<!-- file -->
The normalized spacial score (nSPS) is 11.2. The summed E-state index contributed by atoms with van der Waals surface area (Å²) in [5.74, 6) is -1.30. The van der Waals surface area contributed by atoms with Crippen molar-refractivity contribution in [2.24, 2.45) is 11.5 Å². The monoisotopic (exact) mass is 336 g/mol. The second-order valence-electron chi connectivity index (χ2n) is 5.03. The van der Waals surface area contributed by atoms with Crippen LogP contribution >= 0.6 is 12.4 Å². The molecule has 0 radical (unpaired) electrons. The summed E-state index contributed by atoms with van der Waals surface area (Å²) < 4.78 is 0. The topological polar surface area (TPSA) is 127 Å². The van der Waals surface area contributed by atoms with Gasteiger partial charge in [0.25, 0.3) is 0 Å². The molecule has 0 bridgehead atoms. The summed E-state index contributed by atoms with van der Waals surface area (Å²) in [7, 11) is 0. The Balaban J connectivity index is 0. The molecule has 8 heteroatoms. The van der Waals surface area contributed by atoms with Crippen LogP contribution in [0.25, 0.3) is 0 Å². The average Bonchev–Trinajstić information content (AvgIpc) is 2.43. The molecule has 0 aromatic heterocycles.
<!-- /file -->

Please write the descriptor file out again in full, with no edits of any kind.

The normalized spacial score (nSPS) is 11.2. The summed E-state index contributed by atoms with van der Waals surface area (Å²) in [5.74, 6) is -1.30. The van der Waals surface area contributed by atoms with Crippen molar-refractivity contribution in [2.24, 2.45) is 11.5 Å². The monoisotopic (exact) mass is 336 g/mol. The second-order valence-electron chi connectivity index (χ2n) is 5.03. The van der Waals surface area contributed by atoms with Crippen LogP contribution >= 0.6 is 12.4 Å². The molecule has 0 radical (unpaired) electrons. The summed E-state index contributed by atoms with van der Waals surface area (Å²) < 4.78 is 0. The topological polar surface area (TPSA) is 127 Å². The van der Waals surface area contributed by atoms with Gasteiger partial charge in [0.25, 0.3) is 0 Å². The molecule has 0 bridgehead atoms. The summed E-state index contributed by atoms with van der Waals surface area (Å²) in [7, 11) is 0. The Balaban J connectivity index is 0. The molecule has 8 heteroatoms. The van der Waals surface area contributed by atoms with Crippen LogP contribution in [0.25, 0.3) is 0 Å². The average Bonchev–Trinajstić information content (AvgIpc) is 2.43. The molecule has 0 aromatic heterocycles.